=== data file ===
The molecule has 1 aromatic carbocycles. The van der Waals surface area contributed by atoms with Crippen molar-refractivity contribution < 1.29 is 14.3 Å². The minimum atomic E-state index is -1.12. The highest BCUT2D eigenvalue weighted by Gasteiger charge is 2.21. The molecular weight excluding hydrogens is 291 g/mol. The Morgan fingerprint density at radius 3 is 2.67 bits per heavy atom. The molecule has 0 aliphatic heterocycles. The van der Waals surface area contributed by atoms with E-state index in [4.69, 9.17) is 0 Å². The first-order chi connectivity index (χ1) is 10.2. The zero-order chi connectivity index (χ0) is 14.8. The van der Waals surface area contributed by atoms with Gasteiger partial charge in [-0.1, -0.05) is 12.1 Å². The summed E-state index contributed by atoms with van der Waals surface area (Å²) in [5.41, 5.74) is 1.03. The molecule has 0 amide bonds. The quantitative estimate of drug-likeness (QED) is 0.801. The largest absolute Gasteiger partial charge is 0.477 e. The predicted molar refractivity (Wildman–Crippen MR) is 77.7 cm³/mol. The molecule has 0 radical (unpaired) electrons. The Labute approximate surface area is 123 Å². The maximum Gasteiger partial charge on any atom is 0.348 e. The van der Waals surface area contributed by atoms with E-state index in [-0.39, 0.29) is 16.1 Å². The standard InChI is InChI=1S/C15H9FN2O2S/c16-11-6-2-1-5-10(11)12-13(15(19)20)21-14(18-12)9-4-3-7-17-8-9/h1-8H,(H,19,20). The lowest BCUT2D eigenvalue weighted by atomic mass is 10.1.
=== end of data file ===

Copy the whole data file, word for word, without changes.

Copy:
The molecule has 1 aromatic carbocycles. The van der Waals surface area contributed by atoms with Crippen molar-refractivity contribution < 1.29 is 14.3 Å². The minimum atomic E-state index is -1.12. The highest BCUT2D eigenvalue weighted by Gasteiger charge is 2.21. The molecular weight excluding hydrogens is 291 g/mol. The Morgan fingerprint density at radius 3 is 2.67 bits per heavy atom. The molecule has 0 aliphatic heterocycles. The van der Waals surface area contributed by atoms with E-state index in [4.69, 9.17) is 0 Å². The first-order chi connectivity index (χ1) is 10.2. The zero-order chi connectivity index (χ0) is 14.8. The van der Waals surface area contributed by atoms with Gasteiger partial charge in [-0.1, -0.05) is 12.1 Å². The summed E-state index contributed by atoms with van der Waals surface area (Å²) in [5.41, 5.74) is 1.03. The molecule has 0 amide bonds. The quantitative estimate of drug-likeness (QED) is 0.801. The largest absolute Gasteiger partial charge is 0.477 e. The predicted molar refractivity (Wildman–Crippen MR) is 77.7 cm³/mol. The molecule has 0 radical (unpaired) electrons. The Labute approximate surface area is 123 Å². The maximum Gasteiger partial charge on any atom is 0.348 e. The van der Waals surface area contributed by atoms with E-state index in [-0.39, 0.29) is 16.1 Å². The standard InChI is InChI=1S/C15H9FN2O2S/c16-11-6-2-1-5-10(11)12-13(15(19)20)21-14(18-12)9-4-3-7-17-8-9/h1-8H,(H,19,20). The lowest BCUT2D eigenvalue weighted by atomic mass is 10.1.